One way to get over the mental hump of getting started is to create what Katelin calls a “Mulligan list.” She describes zero waste as an aspirational goal, so when they first started, she and Kevin made a list of items packaged in plastic that they didn’t want to give up (batteries, running shoes and underwear were on her list, and French’s mustard, beer and hair gel were on his list). Some of the must-haves have gone by the wayside as they found sustainable options (though it took a while because, as big Costco shoppers, they had many multiples of certain things, such as deodorant). “I didn’t worry about purchasing new products or figuring out alternatives until we ran out of stuff, and we ran out of things at different times,” explains Katelin. “One of the first things we ran out of was toothpaste. I now make our own toothpaste. I make it in a big batch, about six at a time, and that will last me a year. It’s made with typical pantry items, such as baking soda, salt, coconut oil and essential oils.”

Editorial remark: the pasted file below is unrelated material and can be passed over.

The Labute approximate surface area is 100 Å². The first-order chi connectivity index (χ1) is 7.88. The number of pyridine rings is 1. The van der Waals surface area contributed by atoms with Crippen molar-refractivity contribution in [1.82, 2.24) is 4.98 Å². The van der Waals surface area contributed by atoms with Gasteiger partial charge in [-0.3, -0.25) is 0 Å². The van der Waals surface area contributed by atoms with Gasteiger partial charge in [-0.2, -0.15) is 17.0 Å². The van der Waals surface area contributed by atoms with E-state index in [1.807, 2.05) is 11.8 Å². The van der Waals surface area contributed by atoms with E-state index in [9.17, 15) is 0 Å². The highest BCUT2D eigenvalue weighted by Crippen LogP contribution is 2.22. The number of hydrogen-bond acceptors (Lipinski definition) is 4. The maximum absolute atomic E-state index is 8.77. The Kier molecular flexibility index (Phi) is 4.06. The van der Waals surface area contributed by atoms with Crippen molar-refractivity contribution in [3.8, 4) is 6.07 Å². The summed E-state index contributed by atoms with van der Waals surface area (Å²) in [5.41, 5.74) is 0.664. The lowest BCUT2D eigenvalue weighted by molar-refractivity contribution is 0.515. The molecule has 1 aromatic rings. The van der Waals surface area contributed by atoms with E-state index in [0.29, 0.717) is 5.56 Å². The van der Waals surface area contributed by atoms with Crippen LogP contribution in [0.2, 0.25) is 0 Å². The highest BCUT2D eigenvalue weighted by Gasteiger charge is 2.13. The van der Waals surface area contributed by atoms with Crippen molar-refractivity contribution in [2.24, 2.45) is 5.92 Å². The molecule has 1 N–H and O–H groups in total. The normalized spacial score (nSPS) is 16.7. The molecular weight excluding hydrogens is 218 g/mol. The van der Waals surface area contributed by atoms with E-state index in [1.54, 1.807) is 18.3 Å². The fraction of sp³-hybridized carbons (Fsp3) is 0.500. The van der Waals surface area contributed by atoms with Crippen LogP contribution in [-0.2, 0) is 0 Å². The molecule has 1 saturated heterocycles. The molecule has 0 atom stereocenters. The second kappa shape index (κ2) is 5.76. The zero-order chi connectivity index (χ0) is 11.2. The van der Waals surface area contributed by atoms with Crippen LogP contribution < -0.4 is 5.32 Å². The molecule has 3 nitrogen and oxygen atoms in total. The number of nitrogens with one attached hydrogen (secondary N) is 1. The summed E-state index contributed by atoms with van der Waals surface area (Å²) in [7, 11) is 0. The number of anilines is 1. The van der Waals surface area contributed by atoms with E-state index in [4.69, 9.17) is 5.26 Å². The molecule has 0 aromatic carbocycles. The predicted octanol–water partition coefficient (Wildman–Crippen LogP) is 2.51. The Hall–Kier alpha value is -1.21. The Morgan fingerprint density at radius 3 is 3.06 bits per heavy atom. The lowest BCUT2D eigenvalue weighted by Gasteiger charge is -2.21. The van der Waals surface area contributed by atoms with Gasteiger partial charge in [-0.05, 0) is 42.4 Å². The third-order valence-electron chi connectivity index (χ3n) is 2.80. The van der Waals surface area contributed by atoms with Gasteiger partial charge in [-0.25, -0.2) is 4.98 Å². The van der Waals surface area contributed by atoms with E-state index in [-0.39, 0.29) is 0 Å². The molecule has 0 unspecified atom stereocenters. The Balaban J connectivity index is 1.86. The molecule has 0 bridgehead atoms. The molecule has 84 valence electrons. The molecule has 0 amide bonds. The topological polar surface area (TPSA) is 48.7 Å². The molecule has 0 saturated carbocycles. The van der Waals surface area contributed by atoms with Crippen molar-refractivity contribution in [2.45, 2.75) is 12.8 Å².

Katelin, who offers tons of helpful zero-waste tips at paredownhome.com, a lifestyle site that she co-founded, also recommends that you take stock of how much waste you produce when you put out your garbage. Give yourself a realistic goal as to how much waste you want to reduce (the Leblonds didn’t even start tracking their waste in a jar until they’d been working toward zero waste for more than a year).
One area that is a huge waste producer is the kitchen, so start there. “Check out your bulk food stores and try to minimize the amount of plastic-wrapped stuff,” she says. “Then you’ll just get motivated because you’ll actually see the amount of your waste go down.”
Kevin says that being prepared is key to making zero waste work. “You have to do less impulse buying—less ‘I want this’ and more ‘I need this,’” he explains, “so when you want this, you’re prepared.” One way to be prepared is to find local places that will let you bring your own containers.
It’s also really important to go easy on yourself and have realistic expectations so that you don’t burn out. “In the beginning, I think I was very stuck on being perfect and trying to keep my jar as small as possible, but that’s not really sustainable in the long term,” admits Katelin. “I’ve learned to let that go.”